And then we got Deplorable Don as our president. Like Dave before him, he takes unique glee in mocking anything and anyone with a life experience different from his. Like Dave, name-calling is kind of like his hobby. Like Dave, he only feels powerful when he can pounce on the perceived weaknesses of those he’s decided are his enemies.

So I am right back to being persecuted by a bully with a day old Big Mac for a brain, an arrogant yet insecure guy who believes that different equals fear. And fear equals hate. Only instead of finding a smidge of self-awareness when confronted with his cruelty the way Deplorable Dave did, Deplorable Don just doubles down on those whom he hurts. When women speak of how he harassed them, they’re ugly slutty liars. When reporters raise questions about his actions, they’re enemies of the state. When a poor person from any other country needs help, they’re money-grabbing terrorists. When a transgendered or gay person wants to be treated fairly, they’re deviants with an agenda.

I realize it’s so 2017 to complain about what a horrible human being (not just president…I go straight to “human being”), but I can’t help it. I literally wake up every morning unable to get out of bed now because Donald Trump has taken away my belief in the essential goodness of people that previously made getting out of bed feel safe. He isn’t just picking on individuals or groups. He’s picking apart the thread of humanity that tied us all together. And every single Republican supporter….every single one…is equally guilty of destroying my faith that ultimately, we will all take care of each other.

I wish I could end this rambling with a funny line to ease this depression or a good suggestion for feeling better. But I can’t. All I can do is track down Deplorable Dave, tell him all is forgiven and see if he’d be interested in running for president in 2020.


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It’s 10 p.m. Do You Know Where Your Life Is?

When I was a kid, there was no bigger sign of one’s relative coolness than your bedtime. The later you got to stay up, the more it felt like the wonders of the world were ready to open up to you. Or so I thought, right up until I got my bedtime moved to 10 p.m. and I saw the public service announcement that had become a thing back in the ‘60s and ‘70s.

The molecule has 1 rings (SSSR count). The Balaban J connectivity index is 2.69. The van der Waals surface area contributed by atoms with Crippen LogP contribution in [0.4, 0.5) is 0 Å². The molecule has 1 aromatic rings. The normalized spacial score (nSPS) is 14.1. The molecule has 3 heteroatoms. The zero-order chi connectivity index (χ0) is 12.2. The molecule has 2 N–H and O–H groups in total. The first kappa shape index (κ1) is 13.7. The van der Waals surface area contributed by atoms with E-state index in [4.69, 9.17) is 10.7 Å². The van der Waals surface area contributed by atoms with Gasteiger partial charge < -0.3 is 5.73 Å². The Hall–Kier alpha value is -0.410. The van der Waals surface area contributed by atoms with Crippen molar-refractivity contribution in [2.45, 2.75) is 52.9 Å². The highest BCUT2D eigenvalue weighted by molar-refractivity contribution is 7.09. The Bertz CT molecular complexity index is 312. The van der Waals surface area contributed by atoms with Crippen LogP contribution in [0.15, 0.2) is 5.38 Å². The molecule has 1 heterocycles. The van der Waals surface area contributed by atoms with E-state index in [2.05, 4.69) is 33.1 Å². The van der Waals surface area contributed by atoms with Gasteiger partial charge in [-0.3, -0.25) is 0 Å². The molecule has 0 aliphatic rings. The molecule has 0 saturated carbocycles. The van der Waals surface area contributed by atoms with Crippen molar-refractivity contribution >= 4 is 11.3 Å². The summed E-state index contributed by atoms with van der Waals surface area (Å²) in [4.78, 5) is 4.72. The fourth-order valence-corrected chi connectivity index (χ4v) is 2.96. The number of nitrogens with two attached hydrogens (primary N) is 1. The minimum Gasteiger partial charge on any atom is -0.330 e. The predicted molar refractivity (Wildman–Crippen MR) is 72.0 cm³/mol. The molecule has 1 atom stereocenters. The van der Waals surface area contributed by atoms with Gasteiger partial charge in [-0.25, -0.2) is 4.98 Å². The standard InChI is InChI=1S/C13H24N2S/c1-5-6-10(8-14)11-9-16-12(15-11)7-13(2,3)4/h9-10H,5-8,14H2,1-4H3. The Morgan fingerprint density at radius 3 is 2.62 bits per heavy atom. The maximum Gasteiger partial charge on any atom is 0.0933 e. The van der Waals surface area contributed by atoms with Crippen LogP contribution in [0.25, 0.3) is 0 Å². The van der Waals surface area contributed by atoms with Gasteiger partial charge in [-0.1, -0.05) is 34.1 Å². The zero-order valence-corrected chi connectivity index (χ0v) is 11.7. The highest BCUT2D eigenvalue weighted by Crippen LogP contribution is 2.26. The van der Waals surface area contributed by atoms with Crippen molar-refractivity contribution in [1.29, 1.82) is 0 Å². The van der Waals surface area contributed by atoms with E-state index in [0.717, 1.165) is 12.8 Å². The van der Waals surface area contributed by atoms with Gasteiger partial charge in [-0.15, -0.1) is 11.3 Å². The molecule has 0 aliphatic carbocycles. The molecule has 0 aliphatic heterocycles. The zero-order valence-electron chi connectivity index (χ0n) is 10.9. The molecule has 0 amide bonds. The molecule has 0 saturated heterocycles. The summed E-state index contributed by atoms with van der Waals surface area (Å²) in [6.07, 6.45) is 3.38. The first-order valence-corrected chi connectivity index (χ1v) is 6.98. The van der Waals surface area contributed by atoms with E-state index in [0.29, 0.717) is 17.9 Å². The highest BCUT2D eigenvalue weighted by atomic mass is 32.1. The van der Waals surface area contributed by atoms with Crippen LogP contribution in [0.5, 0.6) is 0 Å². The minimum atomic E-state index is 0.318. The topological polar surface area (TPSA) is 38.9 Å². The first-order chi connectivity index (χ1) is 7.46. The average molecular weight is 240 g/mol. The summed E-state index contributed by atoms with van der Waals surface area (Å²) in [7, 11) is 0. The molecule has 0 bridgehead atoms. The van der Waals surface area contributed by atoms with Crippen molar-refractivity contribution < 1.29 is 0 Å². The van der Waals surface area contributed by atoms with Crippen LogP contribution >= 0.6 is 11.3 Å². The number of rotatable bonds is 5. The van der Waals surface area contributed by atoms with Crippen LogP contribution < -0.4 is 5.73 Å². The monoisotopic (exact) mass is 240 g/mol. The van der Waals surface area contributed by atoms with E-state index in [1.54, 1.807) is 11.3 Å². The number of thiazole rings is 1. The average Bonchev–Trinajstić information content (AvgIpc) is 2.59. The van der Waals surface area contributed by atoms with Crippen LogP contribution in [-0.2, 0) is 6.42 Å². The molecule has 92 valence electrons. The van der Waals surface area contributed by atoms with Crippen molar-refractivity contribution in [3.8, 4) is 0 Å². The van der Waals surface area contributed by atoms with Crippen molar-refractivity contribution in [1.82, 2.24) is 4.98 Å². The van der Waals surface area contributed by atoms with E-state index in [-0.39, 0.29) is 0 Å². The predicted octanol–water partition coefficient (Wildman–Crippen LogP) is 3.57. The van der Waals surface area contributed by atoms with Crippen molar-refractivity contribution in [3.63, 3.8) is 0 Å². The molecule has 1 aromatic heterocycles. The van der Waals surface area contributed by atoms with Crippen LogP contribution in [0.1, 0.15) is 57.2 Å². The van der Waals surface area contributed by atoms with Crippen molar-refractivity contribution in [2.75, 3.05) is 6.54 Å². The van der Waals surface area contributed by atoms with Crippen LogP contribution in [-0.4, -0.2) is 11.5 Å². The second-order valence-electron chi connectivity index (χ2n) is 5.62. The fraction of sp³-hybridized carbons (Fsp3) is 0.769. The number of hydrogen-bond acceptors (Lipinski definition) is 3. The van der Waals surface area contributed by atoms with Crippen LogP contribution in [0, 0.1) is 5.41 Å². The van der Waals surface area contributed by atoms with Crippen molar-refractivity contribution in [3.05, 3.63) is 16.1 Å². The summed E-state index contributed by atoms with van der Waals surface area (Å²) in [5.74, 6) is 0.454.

It wasn’t so much an ad but more of a statement – “It’s 10 p.m. Do you know where your children are?” And it scared the hell out of me and yet, it totally intrigued me. I was terrified because all I could picture were kids my age who had somehow been kidnapped by mysterious strangers and for some reason, their parents hadn’t realized it. And I was excited because I was such an interior, lonely kid who didn’t feel like he belonged either in his family or anywhere else for that matter. The notion of being someplace where my parents couldn’t find me was incredibly appealing (and frightening) because it meant there was a chance to start again. Being lost was my one chance to find myself.

I bring this up now because it is many decades later and I’m still don’t know where I am in life. Every day, I wake up hoping that I will find a way to turn things around and every night, I got to sleep realizing I still haven’t. I am still unemployed after three years of job-hunting. Any evening my kids aren’t around is spent alone, unless you count my Irish friend Jameson or my Italian buddy Chianti.        I obsess about my chronic depression, which it turns out is the worst thing someone with chronic depression should do if they want to get over their chronic depression. In other words, I’m probably more lost in the world now than I was when I used to see that PSA.

So, because I have no discernible skill other than some degree of writing ability, I have come up with this little New Year’s resolution. Every night at 10 p.m. – the same time an ad got me wondering about the horrors and the happiness of being alone in the world without a family – I am going to dive back into that sea of emotional confusion. I am going to write down whatever stray thoughts I have about the giant sinkhole that is my life. And I will do this in the hope that reading them later will finally help me find some direction.

So, welcome to the new question I’ve started asking myself – “It’s 10 p.m. Do you know where your life is?” Why make this public, you may well ask? Why not work out my neuroses in the privacy of my own tear-soaked bed? Well, I suppose it’s the same reason that “10 p.m., do you know where your children are?” thing existed. Maybe we could all use a reminder to be on the lookout for what’s most precious to us because it can disappear when we take our eyes off it.